Streaming Audio Ad Insertion

September 1, 2010

Add revenue to the online stream

If you look at the future of broadcasting as a contest between us (broadcasters) and them (streaming-media-only providers) then it would seem the game is ours to lose. After all, we have a built-in audience; a familiar way to promote the additional service to our established audience; and of course we already have the technical infrastructure in place to generate the program source for the stream.

If you already work with streaming media you know the online audience, while not as large as the over-the-air audience, is growing rapidly. Unlike our over-the-air audience (which costs the same to service whether one person listens or 1 million people listen) the online audience costs more and more as its size grows. (It may cost less on a per-stream basis, but it does cost more, nonetheless.) Naturally, then, we need to seek a means by which we can not only cover the extra costs associated with streaming, but perhaps (in time) even make a profit.

At least one way to do that is to use the familiar model we've been using: Sell spots on the stream that are different than what goes over the air. There are several different ways to accomplish this. First, I'll detail how we do it here at Clear Channel NYC where everything is done in-house. Then I'll discuss a hybrid approach -- selling the ads in-house but using Ando Media software to integrate the ad-blocks smoothly. Finally, I'll look at how Liquid Compass and Ando Media work in conjunction to provide streaming audio ad insertion.

Doing it all yourself

One way of handling ad insertion over streaming media is to do it all yourself -- and this is the way it is done inside the Clear Channel system.

Figure 1. Handle all streaming ad insertion using a sound card such as the Orban Optimod-PC 1100 (or 1101). (Click image to enlarge.)

Figure 1. Handle all streaming ad insertion using a sound card such as the Orban Optimod-PC 1100 (or 1101). (Click image to enlarge.)

We have five FM stations here in New York, and each has about a half-dozen streams associated with it. Some of those streams are for desktop users and some are for mobile platforms (see "Streaming to Mobile Devices" in the April 2010 edition of Radio magazine). One computer is used for multiple purposes; it runs a log (using Nexgen from RCS) made solely of spot blocks to play over the streams. That same computer also houses an important sound card -- the Orban Optimod-PC 1100 (or PC1101). This sound card is really the heart of the system, because it allows for the playback of the streaming-media spot blocks, and it processes the audio as well (ahead of all the various encoders). Figure 1 shows how this is done.

The streaming server CPU (that houses the Orban sound card) operates as a slave to the Nexgen server used for playback over the associated radio station. When a spot block starts, that slave machine is signaled (via our LAN) to play the spot block sent as streaming media, as opposed to over-the-air. A small routine called SB_Play is used on the slave machine to tell the Orban card to switch its direct mixer output from the source coming in on digital input 1 (which comes from our router, and is basically a copy of the on-air program) to the WAV out input, which is the actual source of the spot audio for stream use only.

The output of the direct mixer is then routed (internally on the Orban card) to the digital out, and thereafter an AES version of the direct mixer is available for use. From there, the signal is routed to a PPM encoder, and then back to digital input 2 of the Orban card. The digital 2 input goes through the process mixer and then to the audio processing section of the Orban card. The output of the processing section is routed back to the WAV in input, and back to the PCI bus where it becomes available for use on all the streaming encoders operating in that same machine. All the various streaming encoders make use of the same program feed.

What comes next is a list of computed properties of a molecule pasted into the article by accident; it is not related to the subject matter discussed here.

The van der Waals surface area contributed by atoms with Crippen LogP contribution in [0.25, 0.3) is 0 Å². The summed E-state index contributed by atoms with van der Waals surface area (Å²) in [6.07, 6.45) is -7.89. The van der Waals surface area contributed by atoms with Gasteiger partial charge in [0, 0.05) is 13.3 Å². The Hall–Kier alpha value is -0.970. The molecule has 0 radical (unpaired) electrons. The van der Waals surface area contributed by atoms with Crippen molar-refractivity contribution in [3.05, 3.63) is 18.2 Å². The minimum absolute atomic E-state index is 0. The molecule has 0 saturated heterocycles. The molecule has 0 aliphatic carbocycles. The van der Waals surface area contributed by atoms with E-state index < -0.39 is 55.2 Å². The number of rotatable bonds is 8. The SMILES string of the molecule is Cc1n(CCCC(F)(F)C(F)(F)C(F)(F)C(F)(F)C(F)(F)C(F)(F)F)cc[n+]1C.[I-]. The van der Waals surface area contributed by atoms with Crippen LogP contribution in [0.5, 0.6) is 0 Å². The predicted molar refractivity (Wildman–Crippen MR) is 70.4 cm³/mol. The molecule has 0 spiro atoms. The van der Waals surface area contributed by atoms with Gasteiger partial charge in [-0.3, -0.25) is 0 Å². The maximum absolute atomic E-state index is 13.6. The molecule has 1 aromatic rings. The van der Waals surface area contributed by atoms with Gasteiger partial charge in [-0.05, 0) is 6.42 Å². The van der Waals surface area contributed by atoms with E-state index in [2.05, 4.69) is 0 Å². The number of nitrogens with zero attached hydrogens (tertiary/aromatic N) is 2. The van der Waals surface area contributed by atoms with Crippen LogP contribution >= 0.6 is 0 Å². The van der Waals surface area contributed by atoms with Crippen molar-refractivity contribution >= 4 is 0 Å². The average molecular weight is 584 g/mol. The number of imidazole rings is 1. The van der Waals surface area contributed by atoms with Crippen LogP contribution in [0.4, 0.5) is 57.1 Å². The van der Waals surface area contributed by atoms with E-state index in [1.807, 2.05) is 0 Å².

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Add revenue to the online stream

When the spot block ends, the Orban card is signaled to resume using the program source coming from digital input 1 and thereafter it feeds the common program (heard by over-the-air users as well as stream-only users) to the inputs of all the encoders.

Our traffic department schedules the spot blocks for streaming media, just as it does for the spot blocks that run over the air on the associated radio station.

Some of the over-the-stream spots have visual elements associated with them. Metadata from the stream-only spots is forwarded (via our WAN) to our corporate streaming headquarters in Cincinnati, signaling servers there to add the visual elements by way of the Flash player used by the desktop-only streaming clients. Mass redistribution of the streams is handled by Akamai's CDN.

A hybrid approach

Figure 2. Sell and traffic stream-only ads using Ando Media''s ad insertion software in conjunction with the system (in this case, Enco). (Click image to enlarge.)

Figure 2. Sell and traffic stream-only ads using Ando Media''s ad insertion software in conjunction with the system (in this case, Enco). (Click image to enlarge.)

I spoke with my friend Bryan Hubert, the chief engineer of Crista Ministry's radio stations in Washington state about its hybrid approach to streaming audio ad-insertion.

Crista wanted to sell and traffic all the stream-only ads itself, and it recognized the capabilities of Ando Media's ad-insertion software, so the group decided to use Ando in conjunction with its Enco system.

The system consists of two logs running in Enco, each with an associated audio output. A Broadcast Tools audio switcher is used to switch between sources, and that output is routed to the CPU where the Ando software resides (see Figure 2). This same CPU has an output that gets routed to a PPM encoder and then back. A streaming encoder then takes that PPM encoded source and sends it off to the Streamguys CDN for distribution to the end users.

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Add revenue to the online stream